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Committee Backs Warwick Distance Learning

[WarwickPost illustration] COVID-19 plans for fall classes are in the works. Experts and teachers say they're all built on accepting some illness and death from the novel coronavirus.

[WarwickPost illustration] COVID-19 plans for fall classes are in the works. Experts and teachers say they're all built on accepting some illness and death from the novel coronavirus.
[WarwickPost illustration] COVID-19 plans for fall in-person classes are in the works for many school districts. Experts and teachers say they’re all built on accepting some illness and death from the novel coronavirus.
[CREDIT: YouTube] The Warwick School Committee backed Warwick distance learning during their own "distanced" remote meeting Aug. 11. Teleconferencing similar to the kind the board has been using to avoid risk of COVID-19 infection by in-person meetings will be used to afford Warwick students, their families, teachers and staff the same protections in the fall.
[CREDIT: YouTube] The Warwick School Committee backed Warwick distance learning during their own “distanced” remote meeting Aug. 11. Teleconferencing similar to the kind the board has been using to avoid risk of COVID-19 infection by in-person meetings will be used to afford Warwick students, their families, teachers and staff the same protections in the fall.
Warwick – The Warwick School Committee voted not to reopen Warwick school buildings Tuesday night, backing a second round of distance learning instead to eliminate COVID-19 risk to students and staff during in-person classes.

Committee Chairwoman Karen Bachus explained 100,000 students had been diagnosed with COVID-19 in just the last two weeks throughout various school districts.

“I think we’re going to have a lot of problems with (reopening),” said Vice-Chair Judy Cobden.

“This is our only option,” said member Nathan Cornell. “We don’t have any alternatives right now. It’s just not safe.”

Committee member David Testa thought a decision to go with distance learning was “premature,” explaining Governor Gina Raimondo’s announcement of a two-week delay to the start of the new school year gave them more time to figure out a plan.

“We can still turn around to refocus on improving distance learning because I’m under no illusion that distance learning will replace classroom learning,” Testa said, calling the last school year’s distance learning was a “mixed bag.”

The committee voted 4 to 1 to go with distance learning. Testa was the lone ‘no’ vote.

COVID-19 learning precautions a costly investment

The cost of reopening schools was another factor in the decision.

Chief Budget Officer Anthony Ferrucci told the committee the cost of reopening schools would be $15 million, which would necessitate hiring several new employees as well as paying for sanitizing and protective equipment to prevent the spread of coronavirus.

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New positions would include: 39 part-time building aides, 104 part-time lunch aides/cashiers, 86 full-time custodians/cleaners, 30 part-time bus monitors, and 36 full-time substitute teachers.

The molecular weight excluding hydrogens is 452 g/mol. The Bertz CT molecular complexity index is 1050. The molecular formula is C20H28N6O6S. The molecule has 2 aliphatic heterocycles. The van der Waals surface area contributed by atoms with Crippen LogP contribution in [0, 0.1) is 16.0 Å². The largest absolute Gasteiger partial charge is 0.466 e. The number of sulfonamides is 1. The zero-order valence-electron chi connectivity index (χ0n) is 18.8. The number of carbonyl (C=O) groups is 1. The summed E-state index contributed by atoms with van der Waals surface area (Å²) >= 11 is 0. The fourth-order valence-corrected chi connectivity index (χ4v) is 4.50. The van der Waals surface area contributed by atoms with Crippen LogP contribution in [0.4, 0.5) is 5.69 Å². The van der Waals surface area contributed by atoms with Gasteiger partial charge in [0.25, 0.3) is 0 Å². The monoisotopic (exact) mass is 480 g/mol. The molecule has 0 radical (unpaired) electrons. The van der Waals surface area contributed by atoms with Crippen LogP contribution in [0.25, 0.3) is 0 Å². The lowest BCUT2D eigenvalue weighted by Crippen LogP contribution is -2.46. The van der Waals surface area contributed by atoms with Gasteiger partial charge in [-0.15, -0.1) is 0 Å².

The district also needs to purchase: 800 Boxes of Disposable Gloves, 2,100 Dispensers, 3,600 Chromebooks, 34,300 Surgical Face Masks, 400 Cases of Disinfectant, 4,000 Keyboard skins, 3,420 N95 Face Masks, 10,000 Software Licenses, 267 Face Shields Barriers & structures, 95,688 Disposable Gowns, 187 Plexiglass Dividers, 38 Isolation rooms, and “distancing furniture.”

Ferrucci said the district is relying on $1.2 million in federal stimulus funds to help pay for the expense, in addition to $1.7 million in additional coronavirus relief funding.

“As of today, there has been no guidance on how to access those funds,” Ferrucci said. “Even if we receive those funds at some point in the near future, we are still staring at a $12.1 million deficit.”

“I have significant concerns of where are today,” said Superintendent Philip Thornton.

Assistant Superintendent Lynn Dambruch shared the results of a survey sent out to parents. There were nearly 3,800 responses.

In the survey, 41.8 percent of parents said they would be willing to send their children back to school under a hybrid model, 26.4 percent opted for distance learning, and 31.7 percent of parents were undecided on which option to choose.

Dambruch noted parents’ biggest concern was keeping the schools clean throughout the day. They were also worried about their children not having the ability to wear a mask all day and the lack of ability to social distance in the classroom.

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The School Committee also approved a new health and safety policy. It reads in part:

Warwick School Committee will require all persons inside of a Warwick Public Schools facility to wear a face mask. This includes: 

  • Adults, including educators and staff
  • Students age two and above

Masks/face coverings must also be worn by all students on the bus. The same applies to staff with medical or other health reasons for being unable to wear face coverings. Face shields worn in place of a face covering must extend below the chin and back to the ears. A student may take off a mask when it is approved by a teacher or school administrator.

Additional COVID-19 classroom coverage:

Zero Tolerance For COVID-19

Warwick Schools Masks Mandatory This Fall

Ferrucci: In-Person School, $15M, Distance Learning $4M

Fall Class Plans Risk COVID-19 Illness, Death

Schools Plan Fall Classes Without Mask Enforcement

Pilgrim Class of 2020 Graduates Remotely

Toll Gate Class of 2020 Graduates Remotely

Remote Control: Warwick Meetings Go Online

Joe Siegel
Author: Joe Siegel

Joe Siegel is a regular contributing writer for WarwickPost.com. His reporting has appeared in The Sun Chronicle in Attleboro and EDGE.